In many formal settings and organizations, meetings are typically preceded by an agenda, which lays out the purpose of the meeting, as well as a plan with which the meeting is meant to adhere to. As a result, those in leadership and administration must write an effective agenda to make sure that business meetings don’t drag on endlessly, and without any purpose. Most often, groups and organizations have clear protocols or policies as to how agendas should be developed so as to be fair to all members.
A meeting agenda template is a fillable document that serves the same function as a hand-written meeting agenda.
Through the course of this guide, we’ll take you through everything you need to know about writing an agenda for a meeting along with providing meeting agenda templates.
There are a number of aspects that you should consider, such as collecting input from the relevant sources, organizing the agenda in a logical way, and assigning the right amount of time for each topic, among others. Keep reading to find out just how you should go about writing an agenda for a meeting!
What is the agenda?
An agenda is simply a list of topics that are to be covered over the course of a meeting. In an organizational or formal setting, an agenda is given out to attendees to inform them about the reasons for the meeting, the topics that are to be discussed, and the time/importance allotted to each particular topic. To write an agenda, you should follow these steps;
- Determine the purpose of the meeting.
- Collect input from all the relevant sources, i.e., the attendees.
- Process said input and put them under the relevant issues that are to be discussed.
- Estimate the amount of time required to deal with each particular topic.
- Assign a speaking time to attendees, based on the topic and their expertise.
- Add time at the end of the meeting for an overall review of the discussion.
Writing an Agenda for a Meeting
Following these steps will help you write an effective, coherent, and logically solid agenda. To give you more insight, we’ve also included just how you should go about each step;
- Determining the purpose of a meeting is typically the first step. Usually, this includes an overarching purpose, after which issues that impact said purpose are included as subtopics. For instance, a company may choose to have a meeting to discuss their project budget, with things like how much money is spent on marketing and advertising being subtopics.
- Collecting relevant information from attendees is also very important. If a meeting is called, all the pertinent information should be easily available for all members to ensure efficiency in communication. As a result, the leader should make this accessible. Examples include obtaining reports from various departments before calling for a meeting of all department heads in a company or organization.
- Once this is accomplished, the leader should categorize and prioritize all the issues that are to be discussed. Weighing each one against each other after considering which ones are most important at the moment of the meeting, then listing them in order of importance is the next step in making an effective agenda.
- After the topics are listed in order of importance, the person in charge of running the meeting should assign a certain amount of time to each topic. This will vary from meeting to meeting, but it is very important to keep the meeting from getting sidetracked and become inefficient.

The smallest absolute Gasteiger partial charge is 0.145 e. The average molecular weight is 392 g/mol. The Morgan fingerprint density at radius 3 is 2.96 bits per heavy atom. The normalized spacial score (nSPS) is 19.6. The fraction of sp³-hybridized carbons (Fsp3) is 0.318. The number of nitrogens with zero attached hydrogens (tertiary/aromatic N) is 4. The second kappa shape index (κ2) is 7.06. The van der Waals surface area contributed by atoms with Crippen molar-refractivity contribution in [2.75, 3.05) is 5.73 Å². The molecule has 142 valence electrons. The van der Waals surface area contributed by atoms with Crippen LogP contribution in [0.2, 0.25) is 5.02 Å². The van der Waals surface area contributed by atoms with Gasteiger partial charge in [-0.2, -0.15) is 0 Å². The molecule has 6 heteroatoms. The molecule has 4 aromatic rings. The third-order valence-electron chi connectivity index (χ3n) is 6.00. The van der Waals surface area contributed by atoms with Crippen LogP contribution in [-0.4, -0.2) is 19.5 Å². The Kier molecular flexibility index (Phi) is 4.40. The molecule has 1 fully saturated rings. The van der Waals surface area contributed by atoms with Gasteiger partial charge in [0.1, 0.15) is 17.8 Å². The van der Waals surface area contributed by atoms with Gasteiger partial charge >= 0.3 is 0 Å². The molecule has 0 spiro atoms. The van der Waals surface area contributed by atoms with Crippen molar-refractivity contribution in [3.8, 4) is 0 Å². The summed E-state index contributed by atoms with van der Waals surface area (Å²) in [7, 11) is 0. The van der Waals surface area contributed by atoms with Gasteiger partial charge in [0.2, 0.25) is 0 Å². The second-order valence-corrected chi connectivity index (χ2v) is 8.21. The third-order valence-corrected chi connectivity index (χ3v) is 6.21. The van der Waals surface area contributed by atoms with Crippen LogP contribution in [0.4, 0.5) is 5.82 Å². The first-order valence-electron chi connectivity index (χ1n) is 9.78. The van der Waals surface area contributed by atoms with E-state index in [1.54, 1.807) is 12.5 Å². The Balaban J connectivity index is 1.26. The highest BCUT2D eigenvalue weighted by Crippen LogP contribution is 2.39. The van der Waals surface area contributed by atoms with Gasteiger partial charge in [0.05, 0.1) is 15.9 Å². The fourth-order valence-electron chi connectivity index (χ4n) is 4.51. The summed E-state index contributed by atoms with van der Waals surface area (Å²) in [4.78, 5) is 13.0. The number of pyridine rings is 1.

- Just like each topic, each attendee must also be given a reasonable amount of time to express their opinions. That being said, the leader should allocate time accordingly, depending on the purpose of the meeting. For example, a business meeting regarding the budget should, rightfully, give more time to the bookkeepers and those in charge of fiscal policy when compared to other parties, like the art or creative department(s).
- Finally, the leader should allocate sufficient time at the end of the meeting to act as a review session. This is done so that all attendees can leave the meeting with actionable goals and insights, and can contribute to a greater degree to the overall purpose of the organization.
Meeting Agenda Template
We’ve compiled a template that can be used to write agendas. The template can be used as-is or modified accordingly to better suit the needs of your group/organization in particular! Our template for writing an effective, coherent, and logically consistent meeting agenda can be found below;
AGENDA FOR A MEETING TEMPLATE
Date, Time, Location;
AGENDA – (This should summarize the purpose of the meeting in one sentence, i.e., “The purpose of this meeting is to verify and analyze cost-cutting methods for our monthly budget.”)
TOPIC 1 – Here, you should specify the primary goal of the meeting, and under this header, add any relevant subtopics. For example, if the primary goal is to discuss budgeting, the subtopics should include the main expenses that the company incurs so that the relevant personnel can have their say on each particular subtopic.
(As we mentioned in our guide, the topics should be ranked in order of priority, and the personnel given time to speak should be ranked in order of relevance to the topic itself.)
Open Floor: This section may not be necessary for every meeting, but is generally agreed upon to be an important part of any meeting. This opens the floor for all attendees to speak their part, and usually precedes the review section.
Review: Here, the meeting is wrapped up, and all attendees go over the topics discussed over the course of the meeting. Typically, this section tries to answer some questions about how the organization will move forward.
Meeting Agenda Templates & Examples
Frequently Asked Questions
What should a meeting agenda include?
An agenda for a meeting includes the purpose of a meeting, as well as all the topics that contribute to a said purpose that is to be discussed through the course of the meeting.